Published on February 9th, 2016 | by Joe Kelly0
Uber: The arrival of ‘The Sharing Economy’
The arrival of Uber to Australasia has created chaos in the taxi industry. Started in 2009, and now operating in almost 60 countries, Uber allows customers to book transport using an app on their smartphone. The driver: absolutely anyone with a car prepared to sign over approximately 20% of the fare to Uber.
Uber’s success since launching in New Zealand in 2014 is undeniable; use of traditional taxi services has already declined to the point where taxi drivers are moonlighting after-hours as Uber drivers to make a living. Users of Uber point to the ease of ordering a ride using your smartphone, the prompt arrival times (an average of 3.5 minutes in Auckland according to Uber) and the lower prices compared to taxis (20-40% cheaper). Uber users are able to choose their driver based on ratings given by previous customers. Uber’s success has also been made possible by the lack of investment in the taxi industry; with no significant competition from public transport and in some cases a near monopoly (Wellington’s Combined Taxis) taxi companies have had little incentive to invest in technology or improve customer service. Taxi fares have risen while wages or salaries for many workers have remained static or even declined.
Uber presents itself as an answer both to the backwardness and high fares of the taxi industry and also to unemployment; it is very easy to work as a contractor with Uber compared to the tests, permits and costs associated with becoming a taxi driver. However, as Uber drivers are not employees they bear all costs associated with providing, running and maintaining their vehicles and receive no holiday or sick pay. Uber has no responsibility for a driver’s safety or their conduct. It is unclear if an Uber driver could earn the minimum wage if they drove full time. What is clear is that Uber takes 20% of every fare, in return for allowing the drivers to be connected to the app. Uber drivers are also not guaranteed the minimum wage, or any income at all. The nature of this arrangement is therefore the opposite of what might be called ‘secure’ work.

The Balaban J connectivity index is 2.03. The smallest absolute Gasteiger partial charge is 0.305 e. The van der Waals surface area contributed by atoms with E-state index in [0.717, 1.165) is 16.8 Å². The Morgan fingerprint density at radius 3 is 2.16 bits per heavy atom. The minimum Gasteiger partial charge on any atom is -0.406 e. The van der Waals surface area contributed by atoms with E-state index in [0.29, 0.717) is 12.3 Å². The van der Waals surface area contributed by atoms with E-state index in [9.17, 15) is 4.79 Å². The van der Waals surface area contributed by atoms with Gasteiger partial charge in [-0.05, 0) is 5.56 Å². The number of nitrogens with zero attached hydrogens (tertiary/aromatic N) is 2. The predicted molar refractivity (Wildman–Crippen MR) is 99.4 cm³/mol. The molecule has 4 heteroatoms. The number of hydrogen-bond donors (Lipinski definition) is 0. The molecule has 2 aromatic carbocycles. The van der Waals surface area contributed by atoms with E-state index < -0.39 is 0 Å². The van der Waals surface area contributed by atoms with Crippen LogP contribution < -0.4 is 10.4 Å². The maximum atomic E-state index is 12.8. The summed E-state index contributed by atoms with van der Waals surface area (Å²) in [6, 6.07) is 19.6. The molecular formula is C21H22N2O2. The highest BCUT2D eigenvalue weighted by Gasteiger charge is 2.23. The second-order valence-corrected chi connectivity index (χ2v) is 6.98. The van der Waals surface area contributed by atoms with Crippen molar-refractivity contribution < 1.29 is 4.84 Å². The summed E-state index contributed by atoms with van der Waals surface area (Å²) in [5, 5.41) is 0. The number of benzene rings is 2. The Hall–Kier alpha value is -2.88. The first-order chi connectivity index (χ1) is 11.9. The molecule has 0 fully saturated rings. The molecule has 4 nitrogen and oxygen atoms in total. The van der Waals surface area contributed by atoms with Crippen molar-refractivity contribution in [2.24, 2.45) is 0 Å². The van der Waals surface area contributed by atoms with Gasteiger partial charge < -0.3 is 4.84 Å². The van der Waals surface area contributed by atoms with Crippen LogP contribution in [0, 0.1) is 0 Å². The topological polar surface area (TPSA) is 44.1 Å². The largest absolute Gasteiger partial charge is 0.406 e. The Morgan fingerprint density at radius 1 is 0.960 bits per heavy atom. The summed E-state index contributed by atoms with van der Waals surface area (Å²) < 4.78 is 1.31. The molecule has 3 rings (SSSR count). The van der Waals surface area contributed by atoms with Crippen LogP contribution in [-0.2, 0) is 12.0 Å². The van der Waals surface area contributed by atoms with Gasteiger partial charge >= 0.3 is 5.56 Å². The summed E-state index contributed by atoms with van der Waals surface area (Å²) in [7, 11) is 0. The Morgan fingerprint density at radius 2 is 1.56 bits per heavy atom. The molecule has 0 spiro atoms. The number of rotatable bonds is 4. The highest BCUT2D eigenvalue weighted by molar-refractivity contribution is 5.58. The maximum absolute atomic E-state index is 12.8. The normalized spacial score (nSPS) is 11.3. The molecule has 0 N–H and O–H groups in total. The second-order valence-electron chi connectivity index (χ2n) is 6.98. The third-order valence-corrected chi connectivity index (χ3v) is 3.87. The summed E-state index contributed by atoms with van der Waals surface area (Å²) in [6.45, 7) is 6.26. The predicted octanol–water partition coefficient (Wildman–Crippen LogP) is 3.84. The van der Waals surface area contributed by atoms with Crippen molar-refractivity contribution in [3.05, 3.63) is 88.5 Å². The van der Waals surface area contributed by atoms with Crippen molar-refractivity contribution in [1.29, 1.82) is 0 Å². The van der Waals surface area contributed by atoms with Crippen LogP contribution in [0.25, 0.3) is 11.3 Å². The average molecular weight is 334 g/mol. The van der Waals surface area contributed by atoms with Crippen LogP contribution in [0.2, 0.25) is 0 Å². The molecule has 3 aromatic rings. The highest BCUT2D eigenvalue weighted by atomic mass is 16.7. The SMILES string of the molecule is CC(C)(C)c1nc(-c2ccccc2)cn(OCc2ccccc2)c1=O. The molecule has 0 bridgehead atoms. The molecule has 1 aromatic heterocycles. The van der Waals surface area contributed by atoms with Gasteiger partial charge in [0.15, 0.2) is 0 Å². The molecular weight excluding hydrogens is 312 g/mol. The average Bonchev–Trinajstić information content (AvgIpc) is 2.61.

Taxi drivers and taxi companies oppose Uber because it affects their livelihoods on one hand and their profits on the other. Internationally taxi drivers have attacked, harassed and blockaded Uber drivers and taxi companies have sought to challenge the legality of Uber’s operations. In some cases unions have sought to improve the rights of Uber drivers by staging legal challenges to their status as contractors: the California Labor Commission has ruled that Uber drivers are in fact employees, rather than contractors, which completely undermines Uber’s business model. In New Zealand, with taxi drivers already contractors the challenge to Uber has been waged by the New Zealand Taxi Federation, who has convinced the Government to recommend introducing compliance and safety regulations to Uber drivers, similar to those required of taxis.
Increasing regulation of Uber drivers or supporting a local taxi company is not the answer; competition between workers for insecure income hurts working people more than it will ever hurt bosses. In reality Taxi drivers and Uber drivers are in the same boat. As Socialists, we should always argue for maximum unity between working class people. The issue raised by this conflict is the nature of transportation under the capitalist system. Business owners see it simply as a way to make a profit, rather than as a vital social need. Because transport forms such a large proportion of working people’s expenses it is entirely understandable that many are attracted to the low cost of ease of using Uber. But capitalism is forcing upon us a false choice; in reality we have the means to provide transport for everyone that is also low cost. We argue for a huge immediate programme to develop green public transport that will provide sustainable well-paid jobs for the workers in that industry. This should extend to suburban and rural areas, which would allow workers greater movement and flexibility regarding employment opportunities. Only a socialist system will make this possible.